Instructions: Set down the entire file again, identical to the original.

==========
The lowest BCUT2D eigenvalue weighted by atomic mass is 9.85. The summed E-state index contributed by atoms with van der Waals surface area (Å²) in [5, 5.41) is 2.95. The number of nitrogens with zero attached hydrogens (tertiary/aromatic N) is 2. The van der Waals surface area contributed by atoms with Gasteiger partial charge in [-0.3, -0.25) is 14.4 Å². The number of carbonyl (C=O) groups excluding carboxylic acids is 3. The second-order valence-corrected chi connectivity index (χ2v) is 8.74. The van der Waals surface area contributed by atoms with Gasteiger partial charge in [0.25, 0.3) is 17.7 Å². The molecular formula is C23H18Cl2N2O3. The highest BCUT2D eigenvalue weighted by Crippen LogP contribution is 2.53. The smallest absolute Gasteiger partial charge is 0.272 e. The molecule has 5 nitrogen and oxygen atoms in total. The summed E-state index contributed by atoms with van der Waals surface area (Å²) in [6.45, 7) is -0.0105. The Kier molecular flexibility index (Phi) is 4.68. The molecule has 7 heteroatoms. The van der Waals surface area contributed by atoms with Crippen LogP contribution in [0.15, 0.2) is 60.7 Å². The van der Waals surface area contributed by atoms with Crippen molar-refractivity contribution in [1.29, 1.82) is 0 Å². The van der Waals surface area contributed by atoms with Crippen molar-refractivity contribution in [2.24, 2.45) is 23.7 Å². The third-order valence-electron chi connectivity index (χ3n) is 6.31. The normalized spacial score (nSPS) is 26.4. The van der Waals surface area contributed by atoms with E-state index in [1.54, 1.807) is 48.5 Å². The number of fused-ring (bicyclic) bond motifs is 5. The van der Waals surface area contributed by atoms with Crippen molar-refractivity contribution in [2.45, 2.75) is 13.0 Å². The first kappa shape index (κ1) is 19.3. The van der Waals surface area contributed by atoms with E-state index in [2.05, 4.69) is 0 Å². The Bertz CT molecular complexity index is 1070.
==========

The lowest BCUT2D eigenvalue weighted by atomic mass is 9.85. The summed E-state index contributed by atoms with van der Waals surface area (Å²) in [5, 5.41) is 2.95. The number of nitrogens with zero attached hydrogens (tertiary/aromatic N) is 2. The van der Waals surface area contributed by atoms with Gasteiger partial charge in [-0.3, -0.25) is 14.4 Å². The number of carbonyl (C=O) groups excluding carboxylic acids is 3. The second-order valence-corrected chi connectivity index (χ2v) is 8.74. The van der Waals surface area contributed by atoms with Gasteiger partial charge in [0.25, 0.3) is 17.7 Å². The molecular formula is C23H18Cl2N2O3. The highest BCUT2D eigenvalue weighted by Crippen LogP contribution is 2.53. The smallest absolute Gasteiger partial charge is 0.272 e. The molecule has 5 nitrogen and oxygen atoms in total. The summed E-state index contributed by atoms with van der Waals surface area (Å²) in [6.45, 7) is -0.0105. The Kier molecular flexibility index (Phi) is 4.68. The molecule has 7 heteroatoms. The van der Waals surface area contributed by atoms with Crippen LogP contribution in [0.15, 0.2) is 60.7 Å². The van der Waals surface area contributed by atoms with Crippen molar-refractivity contribution in [1.29, 1.82) is 0 Å². The van der Waals surface area contributed by atoms with Crippen molar-refractivity contribution in [2.24, 2.45) is 23.7 Å². The third-order valence-electron chi connectivity index (χ3n) is 6.31. The normalized spacial score (nSPS) is 26.4. The van der Waals surface area contributed by atoms with E-state index in [1.54, 1.807) is 48.5 Å². The number of fused-ring (bicyclic) bond motifs is 5. The van der Waals surface area contributed by atoms with Crippen molar-refractivity contribution in [2.45, 2.75) is 13.0 Å². The first kappa shape index (κ1) is 19.3. The van der Waals surface area contributed by atoms with E-state index in [2.05, 4.69) is 0 Å². The Bertz CT molecular complexity index is 1070.